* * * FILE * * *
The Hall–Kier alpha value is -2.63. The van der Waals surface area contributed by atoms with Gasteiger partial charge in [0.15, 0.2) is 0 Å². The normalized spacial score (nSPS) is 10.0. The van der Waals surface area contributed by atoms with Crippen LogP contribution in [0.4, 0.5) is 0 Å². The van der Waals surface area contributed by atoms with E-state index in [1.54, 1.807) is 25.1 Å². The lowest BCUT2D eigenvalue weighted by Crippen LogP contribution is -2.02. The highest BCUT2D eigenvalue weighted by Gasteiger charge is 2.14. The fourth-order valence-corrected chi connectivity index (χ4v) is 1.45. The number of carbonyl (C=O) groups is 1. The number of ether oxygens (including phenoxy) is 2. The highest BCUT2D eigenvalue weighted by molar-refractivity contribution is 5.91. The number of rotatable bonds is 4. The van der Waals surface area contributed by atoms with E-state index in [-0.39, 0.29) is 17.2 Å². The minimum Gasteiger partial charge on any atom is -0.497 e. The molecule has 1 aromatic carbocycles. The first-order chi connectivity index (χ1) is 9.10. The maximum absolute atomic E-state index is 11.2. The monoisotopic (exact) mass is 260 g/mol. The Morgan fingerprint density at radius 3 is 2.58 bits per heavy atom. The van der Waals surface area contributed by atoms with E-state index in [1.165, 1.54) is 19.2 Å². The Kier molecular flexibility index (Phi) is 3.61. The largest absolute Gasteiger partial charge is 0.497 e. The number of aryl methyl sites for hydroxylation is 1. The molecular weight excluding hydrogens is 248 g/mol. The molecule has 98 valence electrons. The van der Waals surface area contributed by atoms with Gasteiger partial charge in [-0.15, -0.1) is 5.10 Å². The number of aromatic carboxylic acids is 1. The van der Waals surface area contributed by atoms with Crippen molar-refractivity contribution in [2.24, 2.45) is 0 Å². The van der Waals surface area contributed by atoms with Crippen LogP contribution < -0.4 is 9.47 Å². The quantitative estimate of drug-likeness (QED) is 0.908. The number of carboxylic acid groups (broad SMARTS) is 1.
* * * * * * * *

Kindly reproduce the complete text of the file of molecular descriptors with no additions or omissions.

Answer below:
The Hall–Kier alpha value is -2.63. The van der Waals surface area contributed by atoms with Gasteiger partial charge in [0.15, 0.2) is 0 Å². The normalized spacial score (nSPS) is 10.0. The van der Waals surface area contributed by atoms with Crippen LogP contribution in [0.4, 0.5) is 0 Å². The van der Waals surface area contributed by atoms with E-state index in [1.54, 1.807) is 25.1 Å². The lowest BCUT2D eigenvalue weighted by Crippen LogP contribution is -2.02. The highest BCUT2D eigenvalue weighted by Gasteiger charge is 2.14. The fourth-order valence-corrected chi connectivity index (χ4v) is 1.45. The number of carbonyl (C=O) groups is 1. The number of ether oxygens (including phenoxy) is 2. The highest BCUT2D eigenvalue weighted by molar-refractivity contribution is 5.91. The number of rotatable bonds is 4. The van der Waals surface area contributed by atoms with E-state index in [-0.39, 0.29) is 17.2 Å². The minimum Gasteiger partial charge on any atom is -0.497 e. The molecule has 1 aromatic carbocycles. The first-order chi connectivity index (χ1) is 9.10. The maximum absolute atomic E-state index is 11.2. The monoisotopic (exact) mass is 260 g/mol. The Morgan fingerprint density at radius 3 is 2.58 bits per heavy atom. The van der Waals surface area contributed by atoms with E-state index in [1.165, 1.54) is 19.2 Å². The Kier molecular flexibility index (Phi) is 3.61. The largest absolute Gasteiger partial charge is 0.497 e. The number of aryl methyl sites for hydroxylation is 1. The molecular weight excluding hydrogens is 248 g/mol. The molecule has 98 valence electrons. The van der Waals surface area contributed by atoms with Gasteiger partial charge in [-0.15, -0.1) is 5.10 Å². The number of aromatic carboxylic acids is 1. The van der Waals surface area contributed by atoms with Crippen molar-refractivity contribution in [2.24, 2.45) is 0 Å². The van der Waals surface area contributed by atoms with Crippen LogP contribution < -0.4 is 9.47 Å². The quantitative estimate of drug-likeness (QED) is 0.908. The number of carboxylic acid groups (broad SMARTS) is 1.